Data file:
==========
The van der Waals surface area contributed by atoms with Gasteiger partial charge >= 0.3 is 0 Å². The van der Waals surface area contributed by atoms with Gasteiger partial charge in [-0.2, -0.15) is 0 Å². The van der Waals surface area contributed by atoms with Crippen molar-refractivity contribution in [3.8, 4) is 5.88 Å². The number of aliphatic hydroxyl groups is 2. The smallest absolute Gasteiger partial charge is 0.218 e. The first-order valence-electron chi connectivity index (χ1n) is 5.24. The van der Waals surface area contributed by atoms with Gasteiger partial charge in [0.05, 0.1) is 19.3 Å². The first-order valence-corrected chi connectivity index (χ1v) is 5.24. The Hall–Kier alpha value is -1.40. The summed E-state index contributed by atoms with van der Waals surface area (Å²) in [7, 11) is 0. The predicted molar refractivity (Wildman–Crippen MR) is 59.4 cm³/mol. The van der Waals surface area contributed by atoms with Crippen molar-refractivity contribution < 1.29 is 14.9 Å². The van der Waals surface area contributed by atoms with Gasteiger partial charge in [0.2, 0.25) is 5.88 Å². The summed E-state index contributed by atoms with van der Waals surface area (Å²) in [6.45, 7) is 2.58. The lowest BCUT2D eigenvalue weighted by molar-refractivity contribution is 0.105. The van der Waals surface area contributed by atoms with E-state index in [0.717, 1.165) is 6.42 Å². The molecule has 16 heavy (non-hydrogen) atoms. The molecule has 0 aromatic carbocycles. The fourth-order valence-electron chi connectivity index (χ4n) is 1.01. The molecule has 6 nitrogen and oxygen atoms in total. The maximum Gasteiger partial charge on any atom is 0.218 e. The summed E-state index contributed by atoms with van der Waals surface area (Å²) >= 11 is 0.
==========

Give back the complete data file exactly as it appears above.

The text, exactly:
The van der Waals surface area contributed by atoms with Gasteiger partial charge >= 0.3 is 0 Å². The van der Waals surface area contributed by atoms with Gasteiger partial charge in [-0.2, -0.15) is 0 Å². The van der Waals surface area contributed by atoms with Crippen molar-refractivity contribution in [3.8, 4) is 5.88 Å². The number of aliphatic hydroxyl groups is 2. The smallest absolute Gasteiger partial charge is 0.218 e. The first-order valence-electron chi connectivity index (χ1n) is 5.24. The van der Waals surface area contributed by atoms with Gasteiger partial charge in [0.05, 0.1) is 19.3 Å². The first-order valence-corrected chi connectivity index (χ1v) is 5.24. The Hall–Kier alpha value is -1.40. The summed E-state index contributed by atoms with van der Waals surface area (Å²) in [7, 11) is 0. The predicted molar refractivity (Wildman–Crippen MR) is 59.4 cm³/mol. The van der Waals surface area contributed by atoms with Crippen molar-refractivity contribution < 1.29 is 14.9 Å². The van der Waals surface area contributed by atoms with Gasteiger partial charge in [0.2, 0.25) is 5.88 Å². The summed E-state index contributed by atoms with van der Waals surface area (Å²) in [6.45, 7) is 2.58. The lowest BCUT2D eigenvalue weighted by molar-refractivity contribution is 0.105. The van der Waals surface area contributed by atoms with E-state index in [0.717, 1.165) is 6.42 Å². The molecule has 16 heavy (non-hydrogen) atoms. The molecule has 0 aromatic carbocycles. The fourth-order valence-electron chi connectivity index (χ4n) is 1.01. The molecule has 6 nitrogen and oxygen atoms in total. The maximum Gasteiger partial charge on any atom is 0.218 e. The summed E-state index contributed by atoms with van der Waals surface area (Å²) >= 11 is 0.